12″ wide, 11.5″ tall and 3.5 ” deep.

ft backpack 3

FT backpack 1

full time back pack 5

ft backpack int

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the part-time back pack

I have been wanting to make a back pack for some time. This is the first, and while it is a backpack, it can also be worn, by shifting the straps, as a cross-body bag.  It is made of some beautiful leather, a green-bronze pebble. I think you would wear this bag mostly as cross-body–it is a great shape and sits easily on your hip.  But if you were going on a bike, or needed hands free, you could quickly convert it into a backpack. Very handy, very versatile. Big enough to carry all you need.

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The PT (part-time) is 11″ wide, 10″ tall and has a base of 5″. It has a double leather base, is lined in striped cotton canvas and has a zippered exterior pocket and two interior slip pockets, a leather one for your phone or passport and a larger one in birdbrain canvas. Durable metal zippers and hardware. A perfect every day bag.

This is the beginning of my backpack explorations. I’m going to try my hand at a bigger one soon–no conversion just a full-time backpack. I have some recycled black pebbly leather that I think would be perfect. This is new territory for me, but that is what keeps it interesting.ptbpint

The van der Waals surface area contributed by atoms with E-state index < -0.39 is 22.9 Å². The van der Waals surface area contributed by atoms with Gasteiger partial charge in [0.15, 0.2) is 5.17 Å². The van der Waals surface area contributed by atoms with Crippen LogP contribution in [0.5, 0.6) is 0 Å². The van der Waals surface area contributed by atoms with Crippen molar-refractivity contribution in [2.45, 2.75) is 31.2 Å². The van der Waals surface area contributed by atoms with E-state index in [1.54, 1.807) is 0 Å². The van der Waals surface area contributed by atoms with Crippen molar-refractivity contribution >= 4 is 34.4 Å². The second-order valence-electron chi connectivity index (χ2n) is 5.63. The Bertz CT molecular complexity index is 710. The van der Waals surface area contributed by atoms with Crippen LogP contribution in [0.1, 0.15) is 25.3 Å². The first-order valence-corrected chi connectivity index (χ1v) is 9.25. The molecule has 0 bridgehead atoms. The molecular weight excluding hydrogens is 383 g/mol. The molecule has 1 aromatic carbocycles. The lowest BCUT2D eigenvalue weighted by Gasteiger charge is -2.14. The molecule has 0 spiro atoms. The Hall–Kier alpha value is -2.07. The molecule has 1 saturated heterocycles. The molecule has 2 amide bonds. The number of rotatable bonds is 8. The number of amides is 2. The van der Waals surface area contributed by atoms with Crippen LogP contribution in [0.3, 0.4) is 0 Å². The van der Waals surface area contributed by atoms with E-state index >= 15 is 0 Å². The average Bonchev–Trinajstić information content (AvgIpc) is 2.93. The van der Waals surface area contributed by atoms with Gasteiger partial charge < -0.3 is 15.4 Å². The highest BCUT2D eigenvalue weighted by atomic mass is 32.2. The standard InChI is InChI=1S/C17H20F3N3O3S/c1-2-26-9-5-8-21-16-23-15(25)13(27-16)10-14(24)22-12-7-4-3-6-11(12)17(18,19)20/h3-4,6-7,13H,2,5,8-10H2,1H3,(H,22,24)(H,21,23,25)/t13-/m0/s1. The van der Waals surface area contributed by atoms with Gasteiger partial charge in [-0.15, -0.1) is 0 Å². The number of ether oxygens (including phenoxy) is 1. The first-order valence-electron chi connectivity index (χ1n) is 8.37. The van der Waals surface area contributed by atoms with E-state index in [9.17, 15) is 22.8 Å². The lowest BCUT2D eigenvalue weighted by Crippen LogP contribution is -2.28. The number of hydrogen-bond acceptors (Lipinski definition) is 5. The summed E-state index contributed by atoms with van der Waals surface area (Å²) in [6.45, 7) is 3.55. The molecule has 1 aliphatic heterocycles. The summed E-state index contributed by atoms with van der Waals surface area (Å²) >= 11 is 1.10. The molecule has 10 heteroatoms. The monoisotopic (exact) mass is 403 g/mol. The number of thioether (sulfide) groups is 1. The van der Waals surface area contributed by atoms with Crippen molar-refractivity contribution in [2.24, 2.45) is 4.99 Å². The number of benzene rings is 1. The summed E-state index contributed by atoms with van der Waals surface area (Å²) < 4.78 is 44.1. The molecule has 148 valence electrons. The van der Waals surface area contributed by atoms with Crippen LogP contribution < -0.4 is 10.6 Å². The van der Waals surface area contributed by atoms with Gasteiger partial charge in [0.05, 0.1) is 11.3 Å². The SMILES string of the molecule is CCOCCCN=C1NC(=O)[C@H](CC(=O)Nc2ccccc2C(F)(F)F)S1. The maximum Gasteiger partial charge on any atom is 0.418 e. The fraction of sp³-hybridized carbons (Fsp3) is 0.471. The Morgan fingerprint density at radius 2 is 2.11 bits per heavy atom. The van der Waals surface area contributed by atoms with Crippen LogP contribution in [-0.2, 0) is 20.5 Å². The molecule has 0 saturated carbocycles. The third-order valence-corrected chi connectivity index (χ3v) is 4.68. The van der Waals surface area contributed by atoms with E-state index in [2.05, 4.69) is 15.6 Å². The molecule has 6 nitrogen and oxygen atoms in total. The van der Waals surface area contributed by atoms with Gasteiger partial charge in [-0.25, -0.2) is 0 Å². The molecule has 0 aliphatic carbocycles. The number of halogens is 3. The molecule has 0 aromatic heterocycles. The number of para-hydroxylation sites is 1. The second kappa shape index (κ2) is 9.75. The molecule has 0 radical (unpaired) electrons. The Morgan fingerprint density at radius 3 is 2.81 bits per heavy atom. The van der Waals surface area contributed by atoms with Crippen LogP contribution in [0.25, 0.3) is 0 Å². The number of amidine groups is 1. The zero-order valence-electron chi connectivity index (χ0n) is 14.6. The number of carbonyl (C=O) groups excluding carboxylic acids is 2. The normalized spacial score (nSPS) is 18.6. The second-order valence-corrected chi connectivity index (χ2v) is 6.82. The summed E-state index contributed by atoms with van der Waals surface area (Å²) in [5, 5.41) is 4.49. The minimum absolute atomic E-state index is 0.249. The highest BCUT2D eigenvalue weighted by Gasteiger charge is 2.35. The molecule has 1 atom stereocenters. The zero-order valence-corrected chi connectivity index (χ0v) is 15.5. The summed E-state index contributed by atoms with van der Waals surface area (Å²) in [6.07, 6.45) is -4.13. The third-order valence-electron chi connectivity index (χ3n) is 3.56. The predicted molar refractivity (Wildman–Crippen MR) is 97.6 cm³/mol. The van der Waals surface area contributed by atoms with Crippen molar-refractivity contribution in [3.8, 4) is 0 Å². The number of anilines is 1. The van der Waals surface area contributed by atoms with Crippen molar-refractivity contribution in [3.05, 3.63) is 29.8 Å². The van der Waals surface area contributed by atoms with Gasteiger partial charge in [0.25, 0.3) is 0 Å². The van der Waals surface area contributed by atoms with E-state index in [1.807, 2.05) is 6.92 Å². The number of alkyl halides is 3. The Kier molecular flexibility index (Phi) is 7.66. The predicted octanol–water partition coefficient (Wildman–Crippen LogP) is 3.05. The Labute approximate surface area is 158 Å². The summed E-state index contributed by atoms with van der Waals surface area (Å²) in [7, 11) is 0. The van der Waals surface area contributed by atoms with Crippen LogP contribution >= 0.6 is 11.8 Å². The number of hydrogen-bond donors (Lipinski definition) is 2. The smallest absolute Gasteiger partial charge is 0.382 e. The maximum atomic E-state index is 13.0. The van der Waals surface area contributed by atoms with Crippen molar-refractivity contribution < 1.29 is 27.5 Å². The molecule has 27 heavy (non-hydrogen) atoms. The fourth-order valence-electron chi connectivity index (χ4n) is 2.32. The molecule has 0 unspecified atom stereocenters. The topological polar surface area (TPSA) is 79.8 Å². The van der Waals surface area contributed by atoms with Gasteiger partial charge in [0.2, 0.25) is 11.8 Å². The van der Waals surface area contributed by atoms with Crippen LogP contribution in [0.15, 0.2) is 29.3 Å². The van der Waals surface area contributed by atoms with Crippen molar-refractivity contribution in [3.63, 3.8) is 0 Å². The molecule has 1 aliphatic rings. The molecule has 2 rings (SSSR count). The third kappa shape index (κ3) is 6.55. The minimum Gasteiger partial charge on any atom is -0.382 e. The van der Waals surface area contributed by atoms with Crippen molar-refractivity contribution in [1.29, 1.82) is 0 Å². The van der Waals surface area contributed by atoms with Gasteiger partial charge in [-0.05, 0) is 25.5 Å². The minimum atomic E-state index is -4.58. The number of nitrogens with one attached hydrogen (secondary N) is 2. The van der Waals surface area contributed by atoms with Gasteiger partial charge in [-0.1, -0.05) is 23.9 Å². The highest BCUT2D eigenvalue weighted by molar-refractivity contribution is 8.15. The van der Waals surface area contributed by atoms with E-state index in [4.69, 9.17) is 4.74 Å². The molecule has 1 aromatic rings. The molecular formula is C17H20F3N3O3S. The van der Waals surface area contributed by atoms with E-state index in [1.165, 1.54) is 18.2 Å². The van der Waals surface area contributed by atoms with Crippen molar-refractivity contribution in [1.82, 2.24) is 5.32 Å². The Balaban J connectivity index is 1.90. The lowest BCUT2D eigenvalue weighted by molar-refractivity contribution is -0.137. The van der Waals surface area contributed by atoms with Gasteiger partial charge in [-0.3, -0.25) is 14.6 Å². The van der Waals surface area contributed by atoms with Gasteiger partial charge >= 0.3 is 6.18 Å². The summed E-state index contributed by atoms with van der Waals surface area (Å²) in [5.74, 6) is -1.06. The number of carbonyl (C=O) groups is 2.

ptbpa4

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sketching around town

highland houseWe have been having some cool sunny weather so I have been out on my bike with my sketching equipment. I was on my way to the waterfront when I saw this old beauty. This is the side view. I was able to set my stool up on the grassy shoulder of the side street and sketch away. I am still working on shadows. I need to do them in stages rather than a dark blob. I took a workshop with Marc Holmes in  Montreal last year and he talked about building washes in layers of tea, milk and honey. Recently he included a ‘cheat sheet‘ explaining this process which he invited blog readers to share. It’s worth downloading and checking out for sure.